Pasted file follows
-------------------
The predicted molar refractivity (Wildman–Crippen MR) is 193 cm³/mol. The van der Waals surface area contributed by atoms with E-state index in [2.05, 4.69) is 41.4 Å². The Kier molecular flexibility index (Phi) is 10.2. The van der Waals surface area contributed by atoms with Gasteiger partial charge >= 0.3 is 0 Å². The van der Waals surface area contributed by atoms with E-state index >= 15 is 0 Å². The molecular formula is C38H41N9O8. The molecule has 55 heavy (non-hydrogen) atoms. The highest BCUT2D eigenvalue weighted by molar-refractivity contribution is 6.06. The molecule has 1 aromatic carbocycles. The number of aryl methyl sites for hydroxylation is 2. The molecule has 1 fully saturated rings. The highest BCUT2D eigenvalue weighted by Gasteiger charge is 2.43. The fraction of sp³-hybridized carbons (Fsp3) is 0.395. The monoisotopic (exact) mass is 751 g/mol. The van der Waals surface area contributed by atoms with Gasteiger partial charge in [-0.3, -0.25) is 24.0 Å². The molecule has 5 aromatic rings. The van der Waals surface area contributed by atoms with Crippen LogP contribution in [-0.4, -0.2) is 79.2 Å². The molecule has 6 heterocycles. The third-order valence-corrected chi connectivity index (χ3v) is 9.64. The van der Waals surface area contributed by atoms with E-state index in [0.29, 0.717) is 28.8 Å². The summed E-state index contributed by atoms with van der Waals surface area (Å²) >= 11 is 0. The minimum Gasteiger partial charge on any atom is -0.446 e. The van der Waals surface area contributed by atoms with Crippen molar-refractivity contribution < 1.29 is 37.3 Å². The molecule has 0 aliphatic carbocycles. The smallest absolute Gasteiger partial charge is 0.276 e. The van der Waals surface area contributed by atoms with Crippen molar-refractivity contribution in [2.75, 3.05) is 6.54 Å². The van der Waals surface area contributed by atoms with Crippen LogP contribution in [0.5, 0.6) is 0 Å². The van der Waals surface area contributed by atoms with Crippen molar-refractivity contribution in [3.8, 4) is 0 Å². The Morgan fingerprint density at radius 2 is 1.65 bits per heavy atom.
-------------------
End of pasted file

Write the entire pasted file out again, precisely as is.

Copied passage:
The predicted molar refractivity (Wildman–Crippen MR) is 193 cm³/mol. The van der Waals surface area contributed by atoms with E-state index in [2.05, 4.69) is 41.4 Å². The Kier molecular flexibility index (Phi) is 10.2. The van der Waals surface area contributed by atoms with Gasteiger partial charge >= 0.3 is 0 Å². The van der Waals surface area contributed by atoms with E-state index >= 15 is 0 Å². The molecular formula is C38H41N9O8. The molecule has 55 heavy (non-hydrogen) atoms. The highest BCUT2D eigenvalue weighted by molar-refractivity contribution is 6.06. The molecule has 1 aromatic carbocycles. The number of aryl methyl sites for hydroxylation is 2. The molecule has 1 fully saturated rings. The highest BCUT2D eigenvalue weighted by Gasteiger charge is 2.43. The fraction of sp³-hybridized carbons (Fsp3) is 0.395. The monoisotopic (exact) mass is 751 g/mol. The van der Waals surface area contributed by atoms with Gasteiger partial charge in [-0.3, -0.25) is 24.0 Å². The molecule has 5 aromatic rings. The van der Waals surface area contributed by atoms with Crippen LogP contribution in [-0.4, -0.2) is 79.2 Å². The molecule has 6 heterocycles. The third-order valence-corrected chi connectivity index (χ3v) is 9.64. The van der Waals surface area contributed by atoms with E-state index in [0.29, 0.717) is 28.8 Å². The summed E-state index contributed by atoms with van der Waals surface area (Å²) >= 11 is 0. The minimum Gasteiger partial charge on any atom is -0.446 e. The van der Waals surface area contributed by atoms with Crippen molar-refractivity contribution < 1.29 is 37.3 Å². The molecule has 0 aliphatic carbocycles. The smallest absolute Gasteiger partial charge is 0.276 e. The van der Waals surface area contributed by atoms with Crippen molar-refractivity contribution in [2.75, 3.05) is 6.54 Å². The van der Waals surface area contributed by atoms with Crippen LogP contribution in [0.5, 0.6) is 0 Å². The van der Waals surface area contributed by atoms with Crippen molar-refractivity contribution in [3.8, 4) is 0 Å². The Morgan fingerprint density at radius 2 is 1.65 bits per heavy atom.